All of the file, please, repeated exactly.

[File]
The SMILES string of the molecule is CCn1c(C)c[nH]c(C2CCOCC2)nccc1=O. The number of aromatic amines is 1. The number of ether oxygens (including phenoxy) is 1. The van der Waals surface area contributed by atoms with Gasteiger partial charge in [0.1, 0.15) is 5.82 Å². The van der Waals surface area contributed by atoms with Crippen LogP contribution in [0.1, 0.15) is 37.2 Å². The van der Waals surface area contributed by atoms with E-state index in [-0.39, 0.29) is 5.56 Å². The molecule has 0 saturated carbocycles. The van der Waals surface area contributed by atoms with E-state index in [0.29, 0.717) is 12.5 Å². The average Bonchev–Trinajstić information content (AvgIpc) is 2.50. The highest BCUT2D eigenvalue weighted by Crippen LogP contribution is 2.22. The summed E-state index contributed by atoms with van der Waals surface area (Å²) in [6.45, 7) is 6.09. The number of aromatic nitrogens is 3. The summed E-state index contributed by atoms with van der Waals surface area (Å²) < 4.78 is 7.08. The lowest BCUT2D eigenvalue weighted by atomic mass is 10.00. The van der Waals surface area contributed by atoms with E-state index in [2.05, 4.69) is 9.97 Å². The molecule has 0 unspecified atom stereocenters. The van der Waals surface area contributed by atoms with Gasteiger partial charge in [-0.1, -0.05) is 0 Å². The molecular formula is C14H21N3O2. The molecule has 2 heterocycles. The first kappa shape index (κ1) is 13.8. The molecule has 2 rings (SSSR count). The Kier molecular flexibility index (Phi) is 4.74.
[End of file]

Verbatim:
The SMILES string of the molecule is CCn1c(C)c[nH]c(C2CCOCC2)nccc1=O. The number of aromatic amines is 1. The number of ether oxygens (including phenoxy) is 1. The van der Waals surface area contributed by atoms with Gasteiger partial charge in [0.1, 0.15) is 5.82 Å². The van der Waals surface area contributed by atoms with Crippen LogP contribution in [0.1, 0.15) is 37.2 Å². The van der Waals surface area contributed by atoms with E-state index in [-0.39, 0.29) is 5.56 Å². The molecule has 0 saturated carbocycles. The van der Waals surface area contributed by atoms with E-state index in [0.29, 0.717) is 12.5 Å². The average Bonchev–Trinajstić information content (AvgIpc) is 2.50. The highest BCUT2D eigenvalue weighted by Crippen LogP contribution is 2.22. The summed E-state index contributed by atoms with van der Waals surface area (Å²) in [6.45, 7) is 6.09. The number of aromatic nitrogens is 3. The summed E-state index contributed by atoms with van der Waals surface area (Å²) < 4.78 is 7.08. The lowest BCUT2D eigenvalue weighted by atomic mass is 10.00. The van der Waals surface area contributed by atoms with E-state index in [2.05, 4.69) is 9.97 Å². The molecule has 0 unspecified atom stereocenters. The van der Waals surface area contributed by atoms with Gasteiger partial charge in [-0.1, -0.05) is 0 Å². The molecular formula is C14H21N3O2. The molecule has 2 heterocycles. The first kappa shape index (κ1) is 13.8. The molecule has 2 rings (SSSR count). The Kier molecular flexibility index (Phi) is 4.74.